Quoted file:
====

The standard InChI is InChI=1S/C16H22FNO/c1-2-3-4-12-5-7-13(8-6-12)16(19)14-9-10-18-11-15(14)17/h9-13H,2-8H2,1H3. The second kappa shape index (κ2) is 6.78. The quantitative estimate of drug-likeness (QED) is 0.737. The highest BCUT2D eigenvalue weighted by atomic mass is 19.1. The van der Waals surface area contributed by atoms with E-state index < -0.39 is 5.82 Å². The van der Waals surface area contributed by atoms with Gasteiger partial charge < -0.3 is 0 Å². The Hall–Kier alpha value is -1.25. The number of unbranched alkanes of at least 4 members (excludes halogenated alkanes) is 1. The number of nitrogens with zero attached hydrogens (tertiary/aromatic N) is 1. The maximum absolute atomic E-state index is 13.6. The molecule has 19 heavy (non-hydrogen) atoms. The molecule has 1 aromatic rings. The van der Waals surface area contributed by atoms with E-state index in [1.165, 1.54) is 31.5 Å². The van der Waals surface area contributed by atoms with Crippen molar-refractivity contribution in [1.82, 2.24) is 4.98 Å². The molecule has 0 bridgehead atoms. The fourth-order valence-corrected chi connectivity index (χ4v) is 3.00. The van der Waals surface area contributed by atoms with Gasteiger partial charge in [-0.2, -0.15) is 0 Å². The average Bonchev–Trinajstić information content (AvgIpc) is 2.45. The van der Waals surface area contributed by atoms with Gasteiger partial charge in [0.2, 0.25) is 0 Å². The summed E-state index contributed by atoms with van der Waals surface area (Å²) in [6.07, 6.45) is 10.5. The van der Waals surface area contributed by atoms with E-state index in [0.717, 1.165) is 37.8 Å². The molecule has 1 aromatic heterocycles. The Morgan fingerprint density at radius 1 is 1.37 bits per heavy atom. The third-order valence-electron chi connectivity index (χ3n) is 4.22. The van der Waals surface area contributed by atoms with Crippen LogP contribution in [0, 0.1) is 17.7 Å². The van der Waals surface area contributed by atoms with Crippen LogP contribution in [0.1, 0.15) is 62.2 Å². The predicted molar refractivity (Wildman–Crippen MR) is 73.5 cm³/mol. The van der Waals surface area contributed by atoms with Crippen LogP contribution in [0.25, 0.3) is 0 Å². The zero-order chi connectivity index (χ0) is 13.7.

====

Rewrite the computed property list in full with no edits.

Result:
The standard InChI is InChI=1S/C16H22FNO/c1-2-3-4-12-5-7-13(8-6-12)16(19)14-9-10-18-11-15(14)17/h9-13H,2-8H2,1H3. The second kappa shape index (κ2) is 6.78. The quantitative estimate of drug-likeness (QED) is 0.737. The highest BCUT2D eigenvalue weighted by atomic mass is 19.1. The van der Waals surface area contributed by atoms with E-state index < -0.39 is 5.82 Å². The van der Waals surface area contributed by atoms with Gasteiger partial charge < -0.3 is 0 Å². The Hall–Kier alpha value is -1.25. The number of unbranched alkanes of at least 4 members (excludes halogenated alkanes) is 1. The number of nitrogens with zero attached hydrogens (tertiary/aromatic N) is 1. The maximum absolute atomic E-state index is 13.6. The molecule has 19 heavy (non-hydrogen) atoms. The molecule has 1 aromatic rings. The van der Waals surface area contributed by atoms with E-state index in [1.165, 1.54) is 31.5 Å². The van der Waals surface area contributed by atoms with Crippen molar-refractivity contribution in [1.82, 2.24) is 4.98 Å². The molecule has 0 bridgehead atoms. The fourth-order valence-corrected chi connectivity index (χ4v) is 3.00. The van der Waals surface area contributed by atoms with Gasteiger partial charge in [-0.2, -0.15) is 0 Å². The average Bonchev–Trinajstić information content (AvgIpc) is 2.45. The van der Waals surface area contributed by atoms with Gasteiger partial charge in [0.2, 0.25) is 0 Å². The summed E-state index contributed by atoms with van der Waals surface area (Å²) in [6.07, 6.45) is 10.5. The van der Waals surface area contributed by atoms with E-state index in [0.717, 1.165) is 37.8 Å². The molecule has 1 aromatic heterocycles. The Morgan fingerprint density at radius 1 is 1.37 bits per heavy atom. The third-order valence-electron chi connectivity index (χ3n) is 4.22. The van der Waals surface area contributed by atoms with Crippen LogP contribution in [0, 0.1) is 17.7 Å². The van der Waals surface area contributed by atoms with Crippen LogP contribution in [0.1, 0.15) is 62.2 Å². The predicted molar refractivity (Wildman–Crippen MR) is 73.5 cm³/mol. The van der Waals surface area contributed by atoms with Crippen LogP contribution in [0.25, 0.3) is 0 Å². The zero-order chi connectivity index (χ0) is 13.7.